Proverbial wisdom, with preface by B. Jerrold

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William Blanchard Jerrold
1874

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Page 78 - And again, Pride is as loud a beggar as Want, and a great deal more saucy. When you have bought one fine thing, you must buy ten more, that your appearance may be all of a piece ; but Poor Dick says, It is easier to suppress the first desire, than to satisfy all that follow it.
Page 38 - If you have no enemies, it is a sign fortune has forgot you. If you have one true friend, you have more than your share.
Page 39 - Certainly, in taking revenge, a man is but even with his enemy ; but in passing it over he is superior : for it is a prince's part to pardon. And Solomon, I am sure, saith, It is the glory of a man to pass by an offence?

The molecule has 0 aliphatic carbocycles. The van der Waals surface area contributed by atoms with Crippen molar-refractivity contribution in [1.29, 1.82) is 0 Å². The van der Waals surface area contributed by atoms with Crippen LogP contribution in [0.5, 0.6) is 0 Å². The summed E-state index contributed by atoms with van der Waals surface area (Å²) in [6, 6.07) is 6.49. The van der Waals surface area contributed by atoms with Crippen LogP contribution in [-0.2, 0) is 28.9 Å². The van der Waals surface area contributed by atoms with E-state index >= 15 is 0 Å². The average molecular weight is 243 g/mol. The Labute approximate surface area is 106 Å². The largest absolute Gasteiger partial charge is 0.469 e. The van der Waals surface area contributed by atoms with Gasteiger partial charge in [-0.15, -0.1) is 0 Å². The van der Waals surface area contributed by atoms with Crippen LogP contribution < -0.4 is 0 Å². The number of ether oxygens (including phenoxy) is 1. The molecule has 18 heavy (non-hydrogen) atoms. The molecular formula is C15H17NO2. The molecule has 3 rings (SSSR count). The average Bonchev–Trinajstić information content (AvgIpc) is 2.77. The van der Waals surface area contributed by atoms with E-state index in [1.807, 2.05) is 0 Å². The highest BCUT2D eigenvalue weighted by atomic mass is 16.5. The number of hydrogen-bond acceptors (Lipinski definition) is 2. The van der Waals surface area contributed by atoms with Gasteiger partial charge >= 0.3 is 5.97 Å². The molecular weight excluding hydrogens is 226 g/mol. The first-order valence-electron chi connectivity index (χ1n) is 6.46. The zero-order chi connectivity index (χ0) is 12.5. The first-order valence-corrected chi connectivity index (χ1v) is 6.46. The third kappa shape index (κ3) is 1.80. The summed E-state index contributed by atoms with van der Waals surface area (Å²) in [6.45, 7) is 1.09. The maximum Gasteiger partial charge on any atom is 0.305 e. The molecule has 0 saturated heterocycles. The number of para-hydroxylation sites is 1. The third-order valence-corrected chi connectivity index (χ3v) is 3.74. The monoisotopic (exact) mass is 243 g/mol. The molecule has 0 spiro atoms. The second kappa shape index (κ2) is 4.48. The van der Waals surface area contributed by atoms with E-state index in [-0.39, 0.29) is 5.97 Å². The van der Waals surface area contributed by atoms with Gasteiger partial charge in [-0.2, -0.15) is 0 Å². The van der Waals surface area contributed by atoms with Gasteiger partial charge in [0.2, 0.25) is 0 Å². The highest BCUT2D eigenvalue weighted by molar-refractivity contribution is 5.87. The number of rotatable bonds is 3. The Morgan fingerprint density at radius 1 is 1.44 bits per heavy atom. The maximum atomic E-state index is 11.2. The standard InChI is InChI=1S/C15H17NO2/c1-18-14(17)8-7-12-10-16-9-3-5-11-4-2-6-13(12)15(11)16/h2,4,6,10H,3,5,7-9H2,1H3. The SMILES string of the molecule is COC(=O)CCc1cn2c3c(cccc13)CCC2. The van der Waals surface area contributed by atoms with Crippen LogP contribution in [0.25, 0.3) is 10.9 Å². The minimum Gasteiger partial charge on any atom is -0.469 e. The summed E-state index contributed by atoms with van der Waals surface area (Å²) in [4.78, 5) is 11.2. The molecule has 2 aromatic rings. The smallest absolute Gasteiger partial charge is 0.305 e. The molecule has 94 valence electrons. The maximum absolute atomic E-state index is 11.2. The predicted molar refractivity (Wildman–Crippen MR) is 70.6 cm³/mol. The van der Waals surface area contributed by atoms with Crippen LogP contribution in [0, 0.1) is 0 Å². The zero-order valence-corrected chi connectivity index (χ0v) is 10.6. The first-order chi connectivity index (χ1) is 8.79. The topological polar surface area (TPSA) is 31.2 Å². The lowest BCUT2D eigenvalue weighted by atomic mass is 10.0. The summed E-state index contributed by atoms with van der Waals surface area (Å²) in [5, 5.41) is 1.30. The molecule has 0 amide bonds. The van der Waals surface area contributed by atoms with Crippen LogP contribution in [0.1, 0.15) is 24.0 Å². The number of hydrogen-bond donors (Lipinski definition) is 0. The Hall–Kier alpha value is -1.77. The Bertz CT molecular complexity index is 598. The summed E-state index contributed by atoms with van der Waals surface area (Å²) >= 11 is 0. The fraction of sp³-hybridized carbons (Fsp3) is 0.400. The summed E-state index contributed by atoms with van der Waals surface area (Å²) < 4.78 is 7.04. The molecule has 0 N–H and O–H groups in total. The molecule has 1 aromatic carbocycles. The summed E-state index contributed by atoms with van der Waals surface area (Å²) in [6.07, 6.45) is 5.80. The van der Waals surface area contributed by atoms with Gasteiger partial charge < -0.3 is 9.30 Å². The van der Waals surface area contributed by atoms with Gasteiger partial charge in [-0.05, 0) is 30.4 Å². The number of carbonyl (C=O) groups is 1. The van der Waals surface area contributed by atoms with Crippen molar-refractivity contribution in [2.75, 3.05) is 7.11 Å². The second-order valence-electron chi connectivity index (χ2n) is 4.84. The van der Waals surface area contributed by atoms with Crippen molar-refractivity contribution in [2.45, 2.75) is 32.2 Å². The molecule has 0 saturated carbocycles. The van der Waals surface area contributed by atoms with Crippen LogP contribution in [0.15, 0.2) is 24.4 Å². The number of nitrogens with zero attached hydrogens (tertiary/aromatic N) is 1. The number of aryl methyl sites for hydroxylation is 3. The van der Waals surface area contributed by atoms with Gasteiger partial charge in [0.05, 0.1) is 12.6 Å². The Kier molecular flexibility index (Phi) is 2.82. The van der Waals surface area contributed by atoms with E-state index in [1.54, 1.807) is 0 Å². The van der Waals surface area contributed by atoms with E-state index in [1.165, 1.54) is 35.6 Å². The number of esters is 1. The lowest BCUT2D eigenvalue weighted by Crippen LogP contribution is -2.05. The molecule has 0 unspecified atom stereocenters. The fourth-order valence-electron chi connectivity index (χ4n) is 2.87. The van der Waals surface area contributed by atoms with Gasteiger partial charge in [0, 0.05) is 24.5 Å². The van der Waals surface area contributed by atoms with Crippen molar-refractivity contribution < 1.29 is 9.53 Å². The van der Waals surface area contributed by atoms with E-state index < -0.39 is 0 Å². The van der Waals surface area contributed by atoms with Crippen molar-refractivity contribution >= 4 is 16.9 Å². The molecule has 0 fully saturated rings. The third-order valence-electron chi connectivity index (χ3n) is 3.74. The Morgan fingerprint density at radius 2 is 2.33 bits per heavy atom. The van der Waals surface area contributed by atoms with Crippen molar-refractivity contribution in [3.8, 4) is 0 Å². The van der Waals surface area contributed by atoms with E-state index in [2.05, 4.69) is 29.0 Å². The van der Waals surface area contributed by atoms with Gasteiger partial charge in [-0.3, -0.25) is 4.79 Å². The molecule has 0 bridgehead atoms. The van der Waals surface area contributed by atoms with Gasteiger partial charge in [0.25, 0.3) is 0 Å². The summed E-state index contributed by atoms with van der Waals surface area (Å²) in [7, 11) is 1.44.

Page 67 - There is no reputation so clear but a slanderer may stain it. There is no short cut of a way, without some ill way. There is no such flatterer as a man's self. There is no sufficient recompense for an unjust slander.
Page 65 - There are some solitary wretches, who seem to have left the rest of mankind, only as Eve left Adam, to meet the devil in private. The vanity of human life is, like a river, constantly passing away, and yet constantly coming on.
Page 70 - Tis easy to fall into a trap, but hard to get out again. 'Tis easier to avoid a fault than acquire perfection.
Page 51 - No man can be happy without a friend, nor be sure of his friend till he is unhappy.
Page 72 - To travel safely through the world, a man must have a falcon's eye, an ass's ears, an ape's face, a merchant's words, a camel's back, a hog's mouth, and a hart's legs.
Page 60 - the best laid schemes o' mice and men gang aft a'-gley." The Captain's hopes were totally frustrated.

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